Curiosity, Not Ignorance, Is Bliss By: Ann Hoy

“Curiosity seeks to annihilate itself; there is no curiosity that does not want an answer” Eliezer S. Yudkowsky

We are naturally curious, and eager to exchange our ignorance for knowledge, and our naivety for understanding.

There is intense curiosity, like the stalking paparazzi type, or mild curiosity, like wanting to know the weather forecast, but most of us have moderate curiosity.

Like Newton’s apple that fell and inspired the theory of gravity, our Eureka! Moment comes unexpectedly. We don’t seek out something to be curious about, we stumble upon it, like an oddity in a Dickens’ Curiosity Shop; it draws our attention to it, and we desire to know more about it.

Sometimes our curiosity draws us to a person. We are like the ‘Curiosity’ rover on Mars, zooming in closer to attempt to understand someone better. Curiosity engages our senses – we feel the energy in a person’s voice, or the firmness in their handshake.

Our curiosity also draws us inward to ask ourselves questions like, who am I? Why am I here? We may have never fully answered the call to “Know Thyself” since it was inscribed outside The Temple of Apollo at Delphi in ancient Greece, but our curiosity helps us understand ourselves and others better.

Curiosity is like a muscle that we develop by questioning, seeking new experiences, and viewing old experiences with fresh eyes. It stretches us, teaches us, and changes us.
We may even contradict our former views, change our minds, and cross the floor, as it washes away outmoded ideas.

Albert Einstein’s curiosity led him to expand on Galileo’s theories. Einstein looked at Galileo’s findings and asked different questions, which led to his discovery of the theory of relativity.

“The important thing is not to stop questioning. Curiosity has its own reason for existing. I have no special talent. I am only passionately curious”. – Albert Einstein

Curiosity is Bliss

Curiosity is Bliss

Neurologists have found that asking new questions helps us form new neural pathways in our brains. An active curiosity slows down the aging process, encourages openness and inquisitiveness in social relationships, reduces boredom, and increases happiness, according to an article in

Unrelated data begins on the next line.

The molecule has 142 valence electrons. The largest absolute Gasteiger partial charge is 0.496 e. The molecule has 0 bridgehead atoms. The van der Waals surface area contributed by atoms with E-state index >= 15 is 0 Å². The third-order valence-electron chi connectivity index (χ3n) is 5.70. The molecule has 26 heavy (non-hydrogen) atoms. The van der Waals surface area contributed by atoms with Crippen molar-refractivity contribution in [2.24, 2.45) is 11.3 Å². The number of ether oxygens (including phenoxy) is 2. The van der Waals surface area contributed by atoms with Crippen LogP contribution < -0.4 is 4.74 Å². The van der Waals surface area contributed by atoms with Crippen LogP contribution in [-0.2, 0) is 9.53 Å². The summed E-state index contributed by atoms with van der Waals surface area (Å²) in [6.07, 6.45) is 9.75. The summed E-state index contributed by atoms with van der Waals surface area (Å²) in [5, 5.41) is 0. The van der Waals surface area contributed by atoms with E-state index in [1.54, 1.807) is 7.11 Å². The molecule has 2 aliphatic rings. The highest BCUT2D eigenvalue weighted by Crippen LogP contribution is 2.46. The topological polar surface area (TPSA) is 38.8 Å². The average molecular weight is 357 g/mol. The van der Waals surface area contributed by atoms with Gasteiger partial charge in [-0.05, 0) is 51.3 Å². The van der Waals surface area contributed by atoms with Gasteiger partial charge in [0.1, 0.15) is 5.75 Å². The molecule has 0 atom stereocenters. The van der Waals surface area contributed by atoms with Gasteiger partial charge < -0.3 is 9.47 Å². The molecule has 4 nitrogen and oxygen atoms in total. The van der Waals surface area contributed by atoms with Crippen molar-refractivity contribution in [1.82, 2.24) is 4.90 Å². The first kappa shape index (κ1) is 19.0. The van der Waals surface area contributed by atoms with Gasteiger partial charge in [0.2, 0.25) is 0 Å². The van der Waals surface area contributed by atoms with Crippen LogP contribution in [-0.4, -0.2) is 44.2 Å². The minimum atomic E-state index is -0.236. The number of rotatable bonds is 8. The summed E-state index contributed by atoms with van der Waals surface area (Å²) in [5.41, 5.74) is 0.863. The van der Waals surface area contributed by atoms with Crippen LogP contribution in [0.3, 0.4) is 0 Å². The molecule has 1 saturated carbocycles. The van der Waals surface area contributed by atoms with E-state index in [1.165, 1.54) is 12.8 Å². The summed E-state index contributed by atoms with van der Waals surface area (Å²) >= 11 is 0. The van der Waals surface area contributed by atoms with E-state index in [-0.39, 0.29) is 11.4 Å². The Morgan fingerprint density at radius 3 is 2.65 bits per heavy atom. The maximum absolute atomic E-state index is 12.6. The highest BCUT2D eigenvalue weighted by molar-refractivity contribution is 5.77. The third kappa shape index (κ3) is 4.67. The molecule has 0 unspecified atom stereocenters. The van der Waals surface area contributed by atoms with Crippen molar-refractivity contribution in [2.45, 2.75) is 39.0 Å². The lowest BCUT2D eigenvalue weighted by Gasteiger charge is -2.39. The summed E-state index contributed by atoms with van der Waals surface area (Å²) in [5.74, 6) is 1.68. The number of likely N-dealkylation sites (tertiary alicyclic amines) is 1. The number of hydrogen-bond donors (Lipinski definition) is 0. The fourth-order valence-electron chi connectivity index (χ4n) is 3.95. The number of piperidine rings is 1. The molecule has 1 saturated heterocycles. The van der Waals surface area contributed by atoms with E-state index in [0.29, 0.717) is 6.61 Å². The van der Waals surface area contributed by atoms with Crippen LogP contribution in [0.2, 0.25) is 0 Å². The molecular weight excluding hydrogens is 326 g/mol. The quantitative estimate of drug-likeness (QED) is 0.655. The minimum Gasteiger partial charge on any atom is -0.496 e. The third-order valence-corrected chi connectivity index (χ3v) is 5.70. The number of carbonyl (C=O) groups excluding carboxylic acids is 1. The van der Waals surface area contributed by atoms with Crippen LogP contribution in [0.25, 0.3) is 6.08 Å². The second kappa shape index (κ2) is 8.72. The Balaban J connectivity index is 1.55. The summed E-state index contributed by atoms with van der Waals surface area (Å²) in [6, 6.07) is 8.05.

It is also crucial to rational thinking. Of the 12 Virtues of Rational Thinking, curiosity is the number one according, to The Rationality Institute:

“The first virtue is curiosity. A burning itch to know is higher than a solemn vow to pursue truth. To feel the burning itch of curiosity requires both that you be ignorant, and that you desire to relinquish your ignorance. If in your heart you believe you already know, or if in your heart you do not wish to know, then your questioning will be purposeless and your skills without direction. Curiosity seeks to annihilate itself; there is no curiosity that does not want an answer. The glory of glorious mystery is to be solved, after which it ceases to be mystery. Be wary of those who speak of being open-minded and modestly confess their ignorance. There is a time to confess your ignorance and a time to relinquish your ignorance.”

Eliezer S. Yudkowsky – The Twelve Virtues of Rationality

In order to cultivate your curiosity, you need to be open to new information, so you can leave your comfort zone and discover what could be. The key is to ask questions, and the first question to ask is – how can I be more curious?

Sources:, brainy quote,
Eliezer S. Yudkowsky – The Twelve Virtues of Rationality,

photo credit: Russ Allison Loar via photopin cc

Shelley Fralic’s Favorite Things – Oprah coming to Vancouver


In honor of Oprah coming to Vancouver next week, Shelley Fralic, columnist with “The Vancouver Sun” newspaper wrote a column today Sat. Jan 19th, asking readers to send in a list of their favorite things.

Shelley is one of Ann’s muses as I have admired her writing for years, and would be happy with half of her writing talent.

Oprah is one of Ann’s inspirational people because of her amazing story of self-realization and because she uses her wealth and power to benefit so many people on earth.

Shelley notes that Oprah is famous for telling us her “favorite things” which can include luxurious items that our out of the price range of most of us. Shelley is asking for some of the best things in life which are free. Or as she says: “what will I miss when I die?”

Shelley’s list is in Saturday’s paper at I sent in my list to her, will you send her yours? Email it to:, with “Favorite Things” in the subject line, and they will publish the best ones.

Here’s Is My List:

– My dog Rocko asleep at my feet at night, a warm, peaceful, snuggly foot warmer full of love and loyalty.

– Opening my husband’s Christmas gifts – small elegant packages of scarves, perfume and bracelets I would never indulge myself with.

– Drinking my herbal tea recipe for what ails me, combining:
one bag of licorice root tea
one bag of spearmint tea
one bag of green tea.

– Eating a bowl of my labor intensive spaghetti. Its’ tomato sauce with sliced peppers, celery, onions, garlic, with a big dash of sinus-clearing curry powder.

– Hearing my three sons jamming in the basement – one on bass, one on guitar, and one on drums – music to my ears!

-Planting hanging baskets from starter plants in the spring, and nurturing them till they bloom and spill over the pots in trails of vibrant colors and shapes.

– Escaping the stifling heat of the house in August and laying suspended in my hammock in the back yard in the dying evening sun, with only me and the birds, and a gentle breeze to cool my skin.

– My fur lined winter boots to keep my feet warm and dry in the Canadian winter.

– Making all the green lights when I’m late.

– Looking at the twinkling stars and planets in the night sky after many days of rainfall when the air is spotlessly clear.

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